Modern application metrics monitoring with JMX
A simple mix and aggregation of JMX, Jolokia, Telegraf, InfluxDB and Grafana tools, for Spring Boot and Actuator metrics monitoring.
Spring Boot Actuator has no out-of-box tooling for near real-time monitoring charts of gauges and counters metrics at
/metrics HTTP endpoint. The official documentation current (1.4.1) offers some alternatives to export data in a custom way for different platforms, but one have to implement by their own the data exportation and parsing.
On the other hand, Spring Boot [recommends you to use Jolokia] (http://docs.spring.io/spring-boot/docs/current-SNAPSHOT/reference/htmlsingle/#production-ready-jolokia) as a managed dependency, to expose internal's JMX MBeans through HTTP. This gives us the required implementation to explore and inspect performance metrics.
Additionally, [Spring Boot Admin] (https://github.com/codecentric/spring-boot-admin) offers JMX MBeans inspection support and you can use it to get some data snapshots about JMX use, but it is individual instance oriented. In a clustered Spring Boot environment, getting individual and isolated data from hosts may not be productive neither conclusive.
NewRelic and other APM tools gives the same result as we are trying to find out here, by instrumenting code with JVM layers, but data retention and long time-window may be a problem (if you need to inspect performance in terms of seconds or if you have to host old date data.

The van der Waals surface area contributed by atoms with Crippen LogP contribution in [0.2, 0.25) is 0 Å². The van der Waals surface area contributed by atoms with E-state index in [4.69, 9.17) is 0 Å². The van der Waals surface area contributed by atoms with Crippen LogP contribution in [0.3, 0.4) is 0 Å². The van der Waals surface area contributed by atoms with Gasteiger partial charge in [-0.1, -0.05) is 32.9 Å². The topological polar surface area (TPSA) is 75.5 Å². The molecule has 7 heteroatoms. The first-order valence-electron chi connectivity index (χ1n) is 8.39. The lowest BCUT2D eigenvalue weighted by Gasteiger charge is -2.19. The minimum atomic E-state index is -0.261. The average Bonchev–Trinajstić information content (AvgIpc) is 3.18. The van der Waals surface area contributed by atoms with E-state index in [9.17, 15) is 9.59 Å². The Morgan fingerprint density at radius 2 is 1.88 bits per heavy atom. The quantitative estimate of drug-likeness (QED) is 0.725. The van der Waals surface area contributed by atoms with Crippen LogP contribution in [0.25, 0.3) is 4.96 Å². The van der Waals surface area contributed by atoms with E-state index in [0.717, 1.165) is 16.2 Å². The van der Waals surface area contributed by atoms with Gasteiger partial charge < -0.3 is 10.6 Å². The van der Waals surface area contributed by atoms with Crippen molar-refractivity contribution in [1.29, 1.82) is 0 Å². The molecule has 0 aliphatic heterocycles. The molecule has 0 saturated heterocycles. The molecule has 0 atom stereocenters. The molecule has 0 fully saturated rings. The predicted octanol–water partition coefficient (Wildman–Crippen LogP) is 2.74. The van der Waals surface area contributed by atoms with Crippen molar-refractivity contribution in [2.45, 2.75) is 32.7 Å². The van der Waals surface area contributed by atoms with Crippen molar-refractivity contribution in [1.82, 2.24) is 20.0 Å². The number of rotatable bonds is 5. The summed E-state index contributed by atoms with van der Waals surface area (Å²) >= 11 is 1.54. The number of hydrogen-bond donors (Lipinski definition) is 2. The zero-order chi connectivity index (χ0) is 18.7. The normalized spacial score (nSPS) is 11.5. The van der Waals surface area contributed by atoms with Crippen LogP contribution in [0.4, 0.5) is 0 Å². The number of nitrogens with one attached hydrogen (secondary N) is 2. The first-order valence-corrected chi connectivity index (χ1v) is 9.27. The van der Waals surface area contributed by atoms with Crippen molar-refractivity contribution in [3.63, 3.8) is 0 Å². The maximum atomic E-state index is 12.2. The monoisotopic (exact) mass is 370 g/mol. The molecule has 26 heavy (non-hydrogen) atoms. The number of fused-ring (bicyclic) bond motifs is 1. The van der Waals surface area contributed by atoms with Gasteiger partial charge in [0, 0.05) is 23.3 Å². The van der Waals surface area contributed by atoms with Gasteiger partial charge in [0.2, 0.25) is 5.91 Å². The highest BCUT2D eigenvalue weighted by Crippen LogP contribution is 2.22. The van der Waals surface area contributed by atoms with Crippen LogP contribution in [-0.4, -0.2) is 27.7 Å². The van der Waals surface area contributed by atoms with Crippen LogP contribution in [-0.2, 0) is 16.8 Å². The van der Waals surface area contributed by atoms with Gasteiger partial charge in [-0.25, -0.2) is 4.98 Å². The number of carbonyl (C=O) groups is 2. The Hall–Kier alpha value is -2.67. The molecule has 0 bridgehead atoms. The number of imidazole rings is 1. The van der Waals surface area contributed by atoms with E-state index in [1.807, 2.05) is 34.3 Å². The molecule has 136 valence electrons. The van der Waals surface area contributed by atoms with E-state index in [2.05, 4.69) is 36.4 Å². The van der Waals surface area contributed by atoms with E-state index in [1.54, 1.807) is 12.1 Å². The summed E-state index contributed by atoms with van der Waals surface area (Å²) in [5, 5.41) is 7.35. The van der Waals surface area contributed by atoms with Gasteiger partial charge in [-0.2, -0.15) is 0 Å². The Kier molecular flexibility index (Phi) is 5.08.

Others initiatives with the same goal, and custom code:
Just for consideration, installing and using StatsD and Graphite grants several hours of work, leaving out some great productivity-friendly alternatives, as Docker and Docker Compose tooling does.
Getting Spring Boot Actuator monitoring for self-service dashboards and chats, with modern and on-premise operations tooling, by using only out-of-box Spring Boot features and integrations, without any custom code.
This repository is a proposal to enable Spring Boot monitoring without 3rd-party problems of data retention and transformation, as NewRelic or Datadog does.
The result is achieved by the the flow:
- Spring Boot get exposed by Actuator
- Jolokia exposes MBeans through HTTP endpoint
- Telegraf pull Joloklia endpoints, fetching data and send it to InfluxDB
- InfluxDB stores time-series data
- Grafana connects to InfluxDB instance
- Grafana draws beautiful monitoring dashboards.
Configured your Spring Boot instances with Jolokia dependency
Configure an instance of Telegraf tool for collecting metric along side with you application module instance. We do recommend installing one Telegraf instance per application node, making it isolated, since Telegraf requires the IP assigned to application instance. Using a central point of Telegraf, in a dynamic and provisioned environment may cause data interruption (since you have to updates the monitored IPs). Telegraf uses ~10mb of memory per instance, giving a small footprint to monitor applications instances.
Configure Telegraf input plugin for Jolokia
Configure Telegraf output plugin for InfluxDB.
Configure an instance of InfluxDB for data ingestion and storage.
Configure an instance of Grafana and a Datasource for data collecting.
Create your beautiful dashboards.
This repository was organized as an example of a configuration with all tools for just monitoring, based on docker-compose structure.
orderfy-config/telegraf.conf: is an example of monitoring applications modules from Orderfy repository, but can be used with any Spring Boot Jolokia-powered repository.